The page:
Particle acceleration and radiation friction effects in the filamentation instability of pair plasmas
Authors: D’Angelo M., Fedeli L., Sgattoni A., Pegoraro F., Macchi A.
Autors Affiliation: Gran Sasso Science Institute-INFN, viale Francesco Crispi 7, I-67100 L’Aquila, Italy
Dipartimento di Fisica Enrico Fermi, Università di Pisa, Largo Bruno Pontecorvo 3, I-56127 Pisa, Italy
Istituto Nazionale di Ottica, Consiglio Nazionale delle Ricerche (CNR/INO), u.o.s. Adriano Gozzini 3, I-56124 Pisa, Italy
Abstract: The evolution of the filamentation instability produced by two counterstreaming, ultrarelativistic pair plasmas is studied with particle-in-cell simulations. Radiation friction effects are taken into account. Two-dimensional simulations are performed for both cases of the initial momenta being perpendicular (T mode) or parallel (P mode) to the simulation plane. In the initial stage, the instability is purely transverse for both modes and generates small-scale filaments which later merge into larger structures. Particle acceleration leads to a strong broadening of the energy spectrum with the formation of a peak at twice the initial energy for the T mode. In the non-linear stage, significant differences between T- and P modes in the evolution of the fields and in the spectra of accelerated particles are apparent. The presence of radiative losses does not change the dynamics of the instability but strongly affects the structure of the particle spectra in the ultrarelativistic regime (particle energy > 100 MeV) and for high plasma densities (> 10(21) cm(-3)).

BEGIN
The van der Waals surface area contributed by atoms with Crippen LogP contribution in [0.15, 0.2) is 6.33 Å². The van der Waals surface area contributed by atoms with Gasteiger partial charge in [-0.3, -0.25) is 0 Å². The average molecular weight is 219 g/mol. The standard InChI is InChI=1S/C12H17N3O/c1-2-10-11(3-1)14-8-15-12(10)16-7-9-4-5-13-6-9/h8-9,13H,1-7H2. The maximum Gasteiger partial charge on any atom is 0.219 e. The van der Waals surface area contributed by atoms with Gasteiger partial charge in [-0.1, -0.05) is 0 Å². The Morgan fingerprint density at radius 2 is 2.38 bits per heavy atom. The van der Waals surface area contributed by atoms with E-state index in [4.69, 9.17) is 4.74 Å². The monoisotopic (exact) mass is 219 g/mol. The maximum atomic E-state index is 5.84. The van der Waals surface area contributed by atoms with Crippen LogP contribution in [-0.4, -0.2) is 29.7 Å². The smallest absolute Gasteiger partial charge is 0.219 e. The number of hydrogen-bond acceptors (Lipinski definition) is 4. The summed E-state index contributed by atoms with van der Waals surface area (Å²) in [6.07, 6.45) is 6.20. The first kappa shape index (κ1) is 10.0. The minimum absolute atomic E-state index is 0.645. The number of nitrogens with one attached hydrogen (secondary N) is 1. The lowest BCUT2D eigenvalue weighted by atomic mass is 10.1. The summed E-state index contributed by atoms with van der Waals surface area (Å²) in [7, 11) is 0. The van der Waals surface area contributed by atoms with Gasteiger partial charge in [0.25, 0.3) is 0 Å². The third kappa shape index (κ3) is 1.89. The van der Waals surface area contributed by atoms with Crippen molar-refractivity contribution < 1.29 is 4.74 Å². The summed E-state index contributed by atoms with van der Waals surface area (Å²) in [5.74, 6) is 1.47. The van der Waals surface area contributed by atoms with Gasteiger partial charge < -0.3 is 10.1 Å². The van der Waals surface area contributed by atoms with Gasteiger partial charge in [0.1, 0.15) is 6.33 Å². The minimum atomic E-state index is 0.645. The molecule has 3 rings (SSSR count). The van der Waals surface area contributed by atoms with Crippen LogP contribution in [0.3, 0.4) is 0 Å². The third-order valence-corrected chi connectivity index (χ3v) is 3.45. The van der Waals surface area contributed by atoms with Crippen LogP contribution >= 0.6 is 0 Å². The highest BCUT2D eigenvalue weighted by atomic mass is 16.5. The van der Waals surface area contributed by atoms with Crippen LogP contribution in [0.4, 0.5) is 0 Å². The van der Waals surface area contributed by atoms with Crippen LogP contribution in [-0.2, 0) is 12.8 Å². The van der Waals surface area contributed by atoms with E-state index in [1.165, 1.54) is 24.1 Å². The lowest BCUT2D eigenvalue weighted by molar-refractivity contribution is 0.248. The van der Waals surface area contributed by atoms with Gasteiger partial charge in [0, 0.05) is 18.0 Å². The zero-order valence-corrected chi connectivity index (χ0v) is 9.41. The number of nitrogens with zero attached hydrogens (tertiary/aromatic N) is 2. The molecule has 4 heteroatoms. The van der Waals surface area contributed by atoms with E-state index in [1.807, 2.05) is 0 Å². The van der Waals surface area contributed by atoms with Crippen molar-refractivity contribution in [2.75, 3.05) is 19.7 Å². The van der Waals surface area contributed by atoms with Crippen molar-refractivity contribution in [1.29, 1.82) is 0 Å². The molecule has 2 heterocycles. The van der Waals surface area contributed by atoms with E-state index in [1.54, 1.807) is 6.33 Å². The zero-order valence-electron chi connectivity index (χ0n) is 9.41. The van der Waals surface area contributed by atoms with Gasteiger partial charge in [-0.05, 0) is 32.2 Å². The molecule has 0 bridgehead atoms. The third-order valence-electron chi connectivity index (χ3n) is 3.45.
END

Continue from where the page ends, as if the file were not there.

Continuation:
Journal/Review: MONTHLY NOTICES OF THE ROYAL ASTRONOMICAL SOCIETY
Volume: 451 (4) Pages from: 3460 to: 3467
KeyWords: acceleration of particles; instabilities; relativistic plasmas; radiation friction; DOI: 10.1093/mnras/stv1159Citations: 9data from “WEB OF SCIENCE” (of Thomson Reuters) are update at: 2020-10-25References taken from IsiWeb of Knowledge: (subscribers only)Connecting to view paper tab on IsiWeb: Click hereConnecting to view citations from IsiWeb: Click here